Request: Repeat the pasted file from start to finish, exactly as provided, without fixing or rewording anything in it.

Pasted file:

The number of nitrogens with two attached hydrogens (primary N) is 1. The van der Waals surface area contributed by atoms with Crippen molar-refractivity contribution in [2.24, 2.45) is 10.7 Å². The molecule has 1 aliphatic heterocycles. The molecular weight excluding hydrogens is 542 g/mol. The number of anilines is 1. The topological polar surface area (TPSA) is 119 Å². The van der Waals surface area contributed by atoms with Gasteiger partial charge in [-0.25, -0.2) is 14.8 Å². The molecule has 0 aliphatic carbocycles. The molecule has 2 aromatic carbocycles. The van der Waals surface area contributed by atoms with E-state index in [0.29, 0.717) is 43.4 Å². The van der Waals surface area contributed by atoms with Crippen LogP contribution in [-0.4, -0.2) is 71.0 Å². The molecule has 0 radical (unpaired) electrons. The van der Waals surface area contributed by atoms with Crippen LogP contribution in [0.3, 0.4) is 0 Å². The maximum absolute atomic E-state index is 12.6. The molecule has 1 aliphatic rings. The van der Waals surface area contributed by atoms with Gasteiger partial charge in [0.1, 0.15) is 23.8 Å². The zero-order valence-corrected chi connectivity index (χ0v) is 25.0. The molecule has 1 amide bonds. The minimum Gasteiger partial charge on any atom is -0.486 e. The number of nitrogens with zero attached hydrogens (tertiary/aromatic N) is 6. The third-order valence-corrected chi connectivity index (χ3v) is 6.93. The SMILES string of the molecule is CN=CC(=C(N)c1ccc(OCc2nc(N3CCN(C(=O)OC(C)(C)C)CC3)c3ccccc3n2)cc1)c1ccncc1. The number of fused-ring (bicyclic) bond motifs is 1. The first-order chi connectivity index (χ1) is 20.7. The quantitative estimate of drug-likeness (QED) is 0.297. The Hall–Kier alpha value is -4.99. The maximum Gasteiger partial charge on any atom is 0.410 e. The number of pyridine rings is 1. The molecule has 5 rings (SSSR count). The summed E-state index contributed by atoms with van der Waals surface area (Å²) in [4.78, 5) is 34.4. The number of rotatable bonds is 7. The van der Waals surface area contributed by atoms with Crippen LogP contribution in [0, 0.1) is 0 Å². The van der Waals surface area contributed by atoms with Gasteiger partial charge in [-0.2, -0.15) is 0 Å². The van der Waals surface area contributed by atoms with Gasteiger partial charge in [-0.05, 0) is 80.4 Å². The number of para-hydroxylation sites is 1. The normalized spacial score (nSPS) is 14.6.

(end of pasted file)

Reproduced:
The number of nitrogens with two attached hydrogens (primary N) is 1. The van der Waals surface area contributed by atoms with Crippen molar-refractivity contribution in [2.24, 2.45) is 10.7 Å². The molecule has 1 aliphatic heterocycles. The molecular weight excluding hydrogens is 542 g/mol. The number of anilines is 1. The topological polar surface area (TPSA) is 119 Å². The van der Waals surface area contributed by atoms with Gasteiger partial charge in [-0.25, -0.2) is 14.8 Å². The molecule has 0 aliphatic carbocycles. The molecule has 2 aromatic carbocycles. The van der Waals surface area contributed by atoms with E-state index in [0.29, 0.717) is 43.4 Å². The van der Waals surface area contributed by atoms with Crippen LogP contribution in [-0.4, -0.2) is 71.0 Å². The molecule has 0 radical (unpaired) electrons. The van der Waals surface area contributed by atoms with Crippen LogP contribution in [0.3, 0.4) is 0 Å². The maximum absolute atomic E-state index is 12.6. The molecule has 1 aliphatic rings. The van der Waals surface area contributed by atoms with Gasteiger partial charge in [0.1, 0.15) is 23.8 Å². The zero-order valence-corrected chi connectivity index (χ0v) is 25.0. The molecule has 1 amide bonds. The minimum Gasteiger partial charge on any atom is -0.486 e. The number of nitrogens with zero attached hydrogens (tertiary/aromatic N) is 6. The third-order valence-corrected chi connectivity index (χ3v) is 6.93. The SMILES string of the molecule is CN=CC(=C(N)c1ccc(OCc2nc(N3CCN(C(=O)OC(C)(C)C)CC3)c3ccccc3n2)cc1)c1ccncc1. The number of fused-ring (bicyclic) bond motifs is 1. The first-order chi connectivity index (χ1) is 20.7. The quantitative estimate of drug-likeness (QED) is 0.297. The Hall–Kier alpha value is -4.99. The maximum Gasteiger partial charge on any atom is 0.410 e. The number of pyridine rings is 1. The molecule has 5 rings (SSSR count). The summed E-state index contributed by atoms with van der Waals surface area (Å²) in [4.78, 5) is 34.4. The number of rotatable bonds is 7. The van der Waals surface area contributed by atoms with Crippen LogP contribution in [0, 0.1) is 0 Å². The van der Waals surface area contributed by atoms with Gasteiger partial charge in [-0.2, -0.15) is 0 Å². The van der Waals surface area contributed by atoms with Gasteiger partial charge in [-0.05, 0) is 80.4 Å². The number of para-hydroxylation sites is 1. The normalized spacial score (nSPS) is 14.6.